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When Should I Cite?
Citations are a necessary component of a research paper. Scenarios that need a citation:
- Direct quotations
- Original ideas or arguments
- Statistics or original research
- Opinions or claims made by others
- Images or artwork
You do NOT need to cite:
- Common knowledge, which includes commonly accepted facts, common sense, myths, and historical events (but not historical documents)
- Your own words or ideas unless published in a previous work
Look for a "Cite" button in library databases or Library Search. You can also export citations to a citation manager like Refworks or Zotero.
Citation generators are a time saver, but they are not always correct. If you use them, be sure to check for errors.
Common Errors of Citation Generators
Check that the following match the citation style you are using:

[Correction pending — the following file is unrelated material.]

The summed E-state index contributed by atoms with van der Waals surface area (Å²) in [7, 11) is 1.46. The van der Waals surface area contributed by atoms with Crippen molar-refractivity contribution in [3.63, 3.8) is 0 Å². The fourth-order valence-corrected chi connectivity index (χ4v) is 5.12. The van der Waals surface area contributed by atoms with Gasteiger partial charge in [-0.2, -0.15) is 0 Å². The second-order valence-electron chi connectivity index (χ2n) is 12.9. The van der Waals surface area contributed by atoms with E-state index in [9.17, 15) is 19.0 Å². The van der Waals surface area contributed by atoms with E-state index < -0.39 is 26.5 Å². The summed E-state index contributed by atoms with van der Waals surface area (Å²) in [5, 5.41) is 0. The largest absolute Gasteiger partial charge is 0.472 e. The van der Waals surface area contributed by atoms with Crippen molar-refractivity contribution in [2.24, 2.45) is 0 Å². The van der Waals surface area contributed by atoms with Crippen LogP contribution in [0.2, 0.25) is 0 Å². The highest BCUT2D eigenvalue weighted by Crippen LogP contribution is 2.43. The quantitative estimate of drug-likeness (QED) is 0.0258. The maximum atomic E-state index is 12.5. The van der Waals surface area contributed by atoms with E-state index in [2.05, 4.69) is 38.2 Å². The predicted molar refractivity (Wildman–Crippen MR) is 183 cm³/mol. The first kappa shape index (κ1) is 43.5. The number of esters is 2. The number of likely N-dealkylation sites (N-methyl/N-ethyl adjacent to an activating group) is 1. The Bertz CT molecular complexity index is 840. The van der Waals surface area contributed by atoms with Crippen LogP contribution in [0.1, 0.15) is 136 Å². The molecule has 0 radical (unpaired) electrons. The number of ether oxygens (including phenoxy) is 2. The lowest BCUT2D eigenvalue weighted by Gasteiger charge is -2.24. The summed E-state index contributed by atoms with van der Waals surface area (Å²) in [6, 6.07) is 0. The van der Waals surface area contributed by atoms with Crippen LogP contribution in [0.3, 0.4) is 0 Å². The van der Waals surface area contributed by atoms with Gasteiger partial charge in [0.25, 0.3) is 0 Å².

- Titles are correctly capitalized. Some styles capitalize all words and some only capitalize the first word.
- Names are properly formatted.
- Correct to make sure nothing is in all caps.
- Look for incomplete information.
- For citations generated from databases, remove database links. Leave DOI links.
What Is a DOI?
A Digital Object Identifier (DOI) is an alphanumeric string that provides a persistent link to content online. It is good practice to try to include a DOI for every citation accessed electronically. APA, MLA, and Chicago Style all recommend including the DOI in your citation.
DOI Lookup Tool
See if an article has a registered DOI by entering the author and article title.